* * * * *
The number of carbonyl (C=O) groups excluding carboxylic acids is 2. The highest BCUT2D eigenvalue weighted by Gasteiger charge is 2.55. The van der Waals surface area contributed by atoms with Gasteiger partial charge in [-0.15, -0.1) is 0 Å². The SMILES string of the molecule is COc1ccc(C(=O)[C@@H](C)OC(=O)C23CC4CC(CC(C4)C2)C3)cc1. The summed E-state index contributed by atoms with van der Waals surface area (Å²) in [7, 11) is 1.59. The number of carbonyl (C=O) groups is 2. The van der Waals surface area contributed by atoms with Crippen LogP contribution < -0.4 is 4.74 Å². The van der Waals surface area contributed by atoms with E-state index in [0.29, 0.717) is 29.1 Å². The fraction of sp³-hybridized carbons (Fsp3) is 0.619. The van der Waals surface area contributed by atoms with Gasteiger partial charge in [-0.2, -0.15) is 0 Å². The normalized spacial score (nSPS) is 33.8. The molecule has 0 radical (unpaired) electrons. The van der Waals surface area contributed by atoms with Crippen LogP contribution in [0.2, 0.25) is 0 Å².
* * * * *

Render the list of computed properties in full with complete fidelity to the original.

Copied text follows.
The number of carbonyl (C=O) groups excluding carboxylic acids is 2. The highest BCUT2D eigenvalue weighted by Gasteiger charge is 2.55. The van der Waals surface area contributed by atoms with Gasteiger partial charge in [-0.15, -0.1) is 0 Å². The SMILES string of the molecule is COc1ccc(C(=O)[C@@H](C)OC(=O)C23CC4CC(CC(C4)C2)C3)cc1. The summed E-state index contributed by atoms with van der Waals surface area (Å²) in [7, 11) is 1.59. The number of carbonyl (C=O) groups is 2. The van der Waals surface area contributed by atoms with Crippen LogP contribution < -0.4 is 4.74 Å². The van der Waals surface area contributed by atoms with E-state index in [0.29, 0.717) is 29.1 Å². The fraction of sp³-hybridized carbons (Fsp3) is 0.619. The van der Waals surface area contributed by atoms with Gasteiger partial charge in [-0.2, -0.15) is 0 Å². The normalized spacial score (nSPS) is 33.8. The molecule has 0 radical (unpaired) electrons. The van der Waals surface area contributed by atoms with Crippen LogP contribution in [0.2, 0.25) is 0 Å².